Birmingham 1-1 Spurs: How to Lose Two Points in 45 Minutes
Curses. There has been some debate across various corners of the interweb, but here at AANP Towers we had rather been enjoying the exalted status of title dark-horses, and accordingly mark this down as two points lost. No catastrophe, but if we can win at the Emirates we should be able to win just about anywhere, especially after giving the opposition a one-goal first-half thrashing, if such a thing there be.Everything looked fairly tickety-boo in the first half. While Birmingham occasionally reminded us that they were taking part, flapping around in their own area and occasionally placing half a foot on the little round thing, we generally bossed proceedings. The usual suspects were summoned and duly earned their corn. Modders dictated matters in between nervous flicks of his mop; Lennon occasionally surfaced to race past his man, before racing just as quickly out of the limelight; and Bale continued his search for new and exciting ways to escape the ever-growing army of deviants sent to contain him.
One-way traffic, which ought to have been reflected by a half-time scoreline greater than one-nil, but such are the hazards of operating with Crouch in attack. He seemed hell-bent on getting all his limbs under control before attempting to shoot. Reasonable enough I suppose, but it made for typically infuriating viewing at times, when the ball itself seemed to beg him to be thumped into the net.
In our official capacity as Kings of the Second Half Comeback we really ought to have known better than to wither away and gently die after the break, but that we did. Irony abounded in fact, for not only were we this time on the receiving end of a late fightback, but Birmingham even used against us that very Plan B to which we assumed we had exclusive rights. On came their giant striker, the aerial bombardment began, the goal arrived. The introduction of Birmingham’s very own slightly inept beanpole as we defended a one-goal lead with ten minutes remaining might have been the cue for ‘Arry to reinforce things with the introduction of Michael Dawson, but such a call is easy to make after the event, and as caution is not exactly in the Tottenham DNA the only substitution ‘Arry plumped for was Princess Pav for Defoe.
Elsewhere On The Pitch…
Gallas continued to lead by example, and Sergeant Wilson’s ongoing malaise does not really show much sign of abating, but one of the most eye-catching aspect of proceedings was on the bench rather than the pitch. Egads – two substitute ‘keepers! This injury business really is veering wildly out of hand, and with those marvellous FA suits deciding that squads this season are limited to 25 we are only a couple more groin strains from the sight of Cudicini showing Palacios how it’s done in midfield, or even an appearance from Niko Kranjcar.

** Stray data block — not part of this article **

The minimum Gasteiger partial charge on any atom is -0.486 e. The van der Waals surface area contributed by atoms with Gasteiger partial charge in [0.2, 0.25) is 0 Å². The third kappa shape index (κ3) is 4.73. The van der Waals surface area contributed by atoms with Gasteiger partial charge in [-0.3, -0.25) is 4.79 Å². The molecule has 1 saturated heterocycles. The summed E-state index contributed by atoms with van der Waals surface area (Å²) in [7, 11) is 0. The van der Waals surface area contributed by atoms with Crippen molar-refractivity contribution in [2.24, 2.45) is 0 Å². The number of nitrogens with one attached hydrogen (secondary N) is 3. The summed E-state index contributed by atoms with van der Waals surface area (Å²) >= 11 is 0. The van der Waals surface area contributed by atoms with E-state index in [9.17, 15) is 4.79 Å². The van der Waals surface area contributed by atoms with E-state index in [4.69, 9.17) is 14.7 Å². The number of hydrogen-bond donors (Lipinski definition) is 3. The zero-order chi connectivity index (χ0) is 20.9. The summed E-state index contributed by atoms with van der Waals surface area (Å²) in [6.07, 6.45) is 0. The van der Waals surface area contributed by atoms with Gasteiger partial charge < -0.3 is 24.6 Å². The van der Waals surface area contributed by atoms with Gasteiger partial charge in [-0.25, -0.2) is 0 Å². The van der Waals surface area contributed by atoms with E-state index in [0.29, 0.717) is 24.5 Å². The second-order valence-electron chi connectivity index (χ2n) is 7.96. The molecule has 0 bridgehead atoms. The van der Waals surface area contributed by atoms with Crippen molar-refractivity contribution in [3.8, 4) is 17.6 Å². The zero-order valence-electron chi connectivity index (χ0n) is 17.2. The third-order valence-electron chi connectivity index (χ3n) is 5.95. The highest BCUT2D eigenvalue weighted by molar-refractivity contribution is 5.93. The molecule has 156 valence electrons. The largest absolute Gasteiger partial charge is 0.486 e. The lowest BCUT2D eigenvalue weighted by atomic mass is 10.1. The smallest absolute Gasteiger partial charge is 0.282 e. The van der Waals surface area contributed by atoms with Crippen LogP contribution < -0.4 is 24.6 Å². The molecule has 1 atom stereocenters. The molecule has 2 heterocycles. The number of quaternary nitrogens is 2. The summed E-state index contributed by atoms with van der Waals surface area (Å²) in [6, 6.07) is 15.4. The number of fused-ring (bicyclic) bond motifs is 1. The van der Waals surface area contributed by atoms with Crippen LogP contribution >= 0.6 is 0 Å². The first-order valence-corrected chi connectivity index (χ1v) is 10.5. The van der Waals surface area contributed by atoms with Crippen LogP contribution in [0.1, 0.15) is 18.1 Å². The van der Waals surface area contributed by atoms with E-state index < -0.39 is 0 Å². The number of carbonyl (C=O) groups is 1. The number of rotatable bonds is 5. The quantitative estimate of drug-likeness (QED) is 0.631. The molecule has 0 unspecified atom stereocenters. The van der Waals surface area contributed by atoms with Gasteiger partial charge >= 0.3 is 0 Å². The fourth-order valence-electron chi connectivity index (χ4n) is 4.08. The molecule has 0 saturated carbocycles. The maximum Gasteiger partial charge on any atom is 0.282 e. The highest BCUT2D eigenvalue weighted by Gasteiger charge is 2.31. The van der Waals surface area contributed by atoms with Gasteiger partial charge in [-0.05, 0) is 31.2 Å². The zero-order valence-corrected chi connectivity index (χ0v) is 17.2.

Elsewhere Off The Pitch…
Monsieur Bassong has also hinted at a move over the weekend, on the not unreasonable basis that he wants first-team football. He certainly does a handy job as sixth-choice centre-back, but presuming Daws and Kaboul return to fitness (Ledley and Woodgate represent a different kettle of fish) young Bassong’s chances will remain limited, and “adieu” it may well be.
Back to the game. An unfortunate weekend to drop points, with l’Arse and Man City both winning, but it hardly signals the end of our season, and there will be weeks when we profit and others slip up. Six points off top-spot - and on a four-game unbeaten run – represents fairly healthy going, particularly with a decimated squad, so I urge ye to pause before creating those “’Arry Out” placards. Victory against Chelski next week – and we can jolly well fancy our chances – would put us right back in the thick of things and banish the memory of the two points lost here. Silver lining? That our progress is such that we now consider a draw at Birmingham two points lost, while looking forward with confidence to the visit of Chelski.
“Spurs’ Cult Heroes”- A Christmas Stocking-Filler
As well as cheerily reminiscing over the Tottenham careers of 20 of the club’s most popular fans’ favourites (Greaves, Blanchflower, Hoddle, Gazza, Klinsmann and the like) the book also covers some of the most fabled traditions etched into Spurs’ history: big European nights, magic Wembley moments, exotic foreign arrivals, questionable musical offerings, dodgy mullets etc. Quite the stocking-filler for the fellow lilywhite in your life.